Three photos of people at the museum. L: Omran Muhtadi looks at objects in a case in a museum gallery. C: Yaroub Al-Obaidi, Joseph Britt-Simpson, Fadi Skeiker, and Tara Faik smile in the museum's West entrance. R: Joseph Britt-Simpson photographs Fadi Kharban in a museum gallery.
L: Omran Muhtadi; C (L to R): Yaroub Al-Obaidi, Joseph Britt-Simpson, Fadi Skeiker, Tara Faik; R (L to R): Joseph Britt-Simpson, Fadi Kharban. Photos by Morgan Gengo.

4 by 4 by 1: Four Immigrants, Four Stories, One Museum

Fadi Skeiker

Twenty years ago, when I first arrived in the United States as an international student, I took my first steps on American soil in Philadelphia. And what did I do as soon as I arrived? I made a beeline for the Philadelphia Museum of Art. Those iconic steps, made famous by the film Rocky, became my initial introduction to the vibrant cultural tapestry of America. From that moment, I felt a profound connection to the museum, an affinity that would shape part of my American experience.

As a Syrian immigrant, my personal narrative weaves together the threads of leaving my homeland, seeking education in the United States, and traversing the world through various work opportunities. It was in Philadelphia where I found my way back to the US, where the Philadelphia Museum of Art became part of my immigrant identity. For me, the museum served as a powerful symbol, a place where diverse stories intersect and immigrant voices find solace and inspiration.

Inspired by my own journey, I embarked on a project to delve into the immigrants’ perspectives on the Philadelphia Museum of Art. In general, my professional work through publishing research, directing staged productions, and developing of digital content aims to illuminate the refugee, diasporic, and immigrant experiences of people throughout the world. To bring this vision to life at the museum, I recruited four individuals who share my Arab and Middle Eastern heritage. Their task was simple but profound: choose two pieces of art: one that resonated with their past and another the represents future. Through their selections, I aimed to highlight the diverse ways in which immigrants perceive and connect with the museum’s collection.

The result was a series of video shorts that shed new light on the museum’s artwork. Each participant approached the project thorough their own unique lens, drawing upon their personal experiences and cultural backgrounds.

I am not going to tell you here what each immigrant chose. I want you to find that out by watching the videos below, and most importantly, I want you to hear about their selections in their own voices. However, before you watch the videos, I do want to invite you to play a guessing game: Which pieces of art would an immigrant from an Arab/Middle Eastern background select? What are the pieces that resonate with their pasts—would they be restricted to pieces from the Middle East, or would the participants be open to different cultures? Might they be European pieces? What about the pieces that represent their futures? What would our guesses tell us about our perception of Arab and Middle Eastern immigrants?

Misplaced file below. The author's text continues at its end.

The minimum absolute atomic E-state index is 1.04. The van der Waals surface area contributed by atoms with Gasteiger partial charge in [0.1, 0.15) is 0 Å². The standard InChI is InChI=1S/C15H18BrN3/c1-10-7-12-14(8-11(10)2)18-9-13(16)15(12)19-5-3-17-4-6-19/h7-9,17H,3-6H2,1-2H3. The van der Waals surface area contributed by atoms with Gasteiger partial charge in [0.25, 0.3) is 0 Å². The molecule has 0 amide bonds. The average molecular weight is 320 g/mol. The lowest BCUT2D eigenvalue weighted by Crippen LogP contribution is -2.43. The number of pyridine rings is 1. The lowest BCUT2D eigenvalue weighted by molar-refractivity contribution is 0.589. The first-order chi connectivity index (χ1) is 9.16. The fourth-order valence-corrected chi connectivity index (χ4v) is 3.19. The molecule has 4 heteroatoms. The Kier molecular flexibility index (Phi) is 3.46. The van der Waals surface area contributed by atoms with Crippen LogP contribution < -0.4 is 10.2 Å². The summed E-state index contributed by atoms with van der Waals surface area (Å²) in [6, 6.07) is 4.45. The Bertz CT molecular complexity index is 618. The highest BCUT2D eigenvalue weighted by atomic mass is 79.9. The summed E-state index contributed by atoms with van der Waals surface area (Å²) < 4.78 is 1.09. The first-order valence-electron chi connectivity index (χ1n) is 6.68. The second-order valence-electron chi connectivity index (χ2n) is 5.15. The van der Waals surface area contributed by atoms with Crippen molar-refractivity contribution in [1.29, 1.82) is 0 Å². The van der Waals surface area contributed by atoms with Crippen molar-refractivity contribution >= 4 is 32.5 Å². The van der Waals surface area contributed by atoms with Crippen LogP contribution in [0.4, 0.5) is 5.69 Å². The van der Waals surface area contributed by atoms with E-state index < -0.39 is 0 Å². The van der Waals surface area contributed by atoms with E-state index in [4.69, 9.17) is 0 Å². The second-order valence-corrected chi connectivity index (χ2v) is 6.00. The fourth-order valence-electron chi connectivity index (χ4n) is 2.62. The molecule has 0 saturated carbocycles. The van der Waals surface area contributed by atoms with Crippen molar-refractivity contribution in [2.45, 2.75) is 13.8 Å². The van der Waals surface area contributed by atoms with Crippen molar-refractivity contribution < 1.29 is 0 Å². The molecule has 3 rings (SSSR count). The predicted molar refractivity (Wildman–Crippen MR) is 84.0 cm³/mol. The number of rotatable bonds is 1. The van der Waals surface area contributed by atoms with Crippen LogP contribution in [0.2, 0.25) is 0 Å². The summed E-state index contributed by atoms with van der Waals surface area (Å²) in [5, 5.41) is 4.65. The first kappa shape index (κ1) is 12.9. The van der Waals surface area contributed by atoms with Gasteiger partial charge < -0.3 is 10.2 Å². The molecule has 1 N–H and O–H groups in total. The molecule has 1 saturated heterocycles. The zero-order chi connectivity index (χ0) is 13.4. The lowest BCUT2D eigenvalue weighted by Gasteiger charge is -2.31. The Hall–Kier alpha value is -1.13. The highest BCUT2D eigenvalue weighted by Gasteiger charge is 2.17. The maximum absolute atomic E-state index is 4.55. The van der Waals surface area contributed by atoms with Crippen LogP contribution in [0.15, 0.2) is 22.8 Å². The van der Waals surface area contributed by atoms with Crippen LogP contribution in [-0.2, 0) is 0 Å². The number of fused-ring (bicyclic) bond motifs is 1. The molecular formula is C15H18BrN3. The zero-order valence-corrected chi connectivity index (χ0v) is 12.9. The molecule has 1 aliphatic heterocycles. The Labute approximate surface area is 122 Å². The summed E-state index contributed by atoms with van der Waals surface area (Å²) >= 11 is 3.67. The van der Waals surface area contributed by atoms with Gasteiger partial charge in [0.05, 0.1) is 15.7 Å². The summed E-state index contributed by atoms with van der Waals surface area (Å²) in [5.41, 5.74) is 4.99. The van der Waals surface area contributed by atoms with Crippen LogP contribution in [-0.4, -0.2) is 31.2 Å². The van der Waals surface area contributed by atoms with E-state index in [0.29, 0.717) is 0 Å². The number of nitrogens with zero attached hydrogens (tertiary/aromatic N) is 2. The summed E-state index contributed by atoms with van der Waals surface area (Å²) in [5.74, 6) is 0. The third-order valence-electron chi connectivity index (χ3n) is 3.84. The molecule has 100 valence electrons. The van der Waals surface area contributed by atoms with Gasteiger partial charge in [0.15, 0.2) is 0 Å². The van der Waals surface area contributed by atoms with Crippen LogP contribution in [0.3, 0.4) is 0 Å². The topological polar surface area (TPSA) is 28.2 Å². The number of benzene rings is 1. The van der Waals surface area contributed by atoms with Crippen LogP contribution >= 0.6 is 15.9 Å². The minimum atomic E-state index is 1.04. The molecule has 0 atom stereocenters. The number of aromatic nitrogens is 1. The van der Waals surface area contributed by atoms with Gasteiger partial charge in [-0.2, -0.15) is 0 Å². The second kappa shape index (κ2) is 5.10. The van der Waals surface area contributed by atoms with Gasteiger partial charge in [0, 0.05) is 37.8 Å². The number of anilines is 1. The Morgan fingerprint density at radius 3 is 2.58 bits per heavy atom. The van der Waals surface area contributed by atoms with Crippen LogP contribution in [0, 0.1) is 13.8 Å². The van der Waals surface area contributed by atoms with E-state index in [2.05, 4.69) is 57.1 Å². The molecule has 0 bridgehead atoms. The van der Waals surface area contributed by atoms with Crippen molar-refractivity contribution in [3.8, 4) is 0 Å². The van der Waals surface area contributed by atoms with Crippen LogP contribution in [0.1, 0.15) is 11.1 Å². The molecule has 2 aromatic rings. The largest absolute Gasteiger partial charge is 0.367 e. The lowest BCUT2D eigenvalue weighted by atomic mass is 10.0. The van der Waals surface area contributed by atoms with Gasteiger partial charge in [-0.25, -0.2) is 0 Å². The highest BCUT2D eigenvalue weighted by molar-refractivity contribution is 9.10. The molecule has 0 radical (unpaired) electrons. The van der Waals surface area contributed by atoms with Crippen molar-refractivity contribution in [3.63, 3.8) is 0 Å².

This project goes beyond showcasing individual preferences in art; it intertwines the stories of immigrants with the fabric of the Philadelphia Museum of Art. By amplifying the voices of immigrants, I aim to engage the local community and foster a deeper appreciation for the diverse experiences that make up the texture of Philadelphia. Through this exploration, we encourage others, regardless of their immigrant background or diasporic affiliation, to find elements within the museum that speak to their own journeys.

The importance of this project lies in its ability to bridge the gaps between cultures, to bring together native Philadelphians and immigrants, and to weave immigrant narratives into the very fabric of the art museum’s story. It celebrates diversity, fosters understanding, and encourages visitors to see the collection through a multitude of perspectives. By sharing these stories, we hope to inspire—within the walls of the Philadelphia Museum of Art—empathy, connection, and a sense of belonging.

In my day job, I am Professor of Theater at the University of the Arts. Several days a week, I commute to our Center City campus from my home in Northwest Philadelphia by taking Lincoln and Kelly Drives and looping in front of the museum before heading down the Benjamin Franklin Parkway toward Broad Street. Each morning that I take that drive, I pass by the same Rocky statue I first visited in 2003, and depending on the time of day, I see the lines of tourists, Philadelphians, and possibly new immigrants—as I once was–who are lined up to take a picture with the iconic statue. Hundreds of those same people run up the stairs of the museum, and turn around and admire the incredible view from museum’s East Terrace. As many of you know, it is a breathtaking sight. As I stare at the crowds of visitors of all ages, shapes, abilities, faiths, and colors, I hope that many of them walk through the doors of the museum to experience their own connections between the past and future.

Video Credits:
Artistic Lead: Fadi Skeiker
Videographer: Joseph Britt-Simpson
Coordinator: Morgan Gengo
Yaroub Al-Obaidi
Tara Faik
Omran Muhtadi
Fadi Kharban

Fadi Skeiker is a scholar and educator who focuses on theater as it relates to human rights and refugees. He teaches collaboration, directing, script analysis, and theater styles at University of the Arts. He has has directed, devised, and led applied theater work all over the world in Egypt, Germany, Jordan, Portugal and the U.S.
His book, Syrian Refugees, Applied Theater, Workshop Facilitation and Stories: While They Were Waiting, was published by Routledge in 2020. He is a Fulbright grantee and an Erasmus scholar. 

This post was supported by a Re:imagining Recovery grant to the Philadelphia Museum of Art from The Pew Center for Arts & Heritage.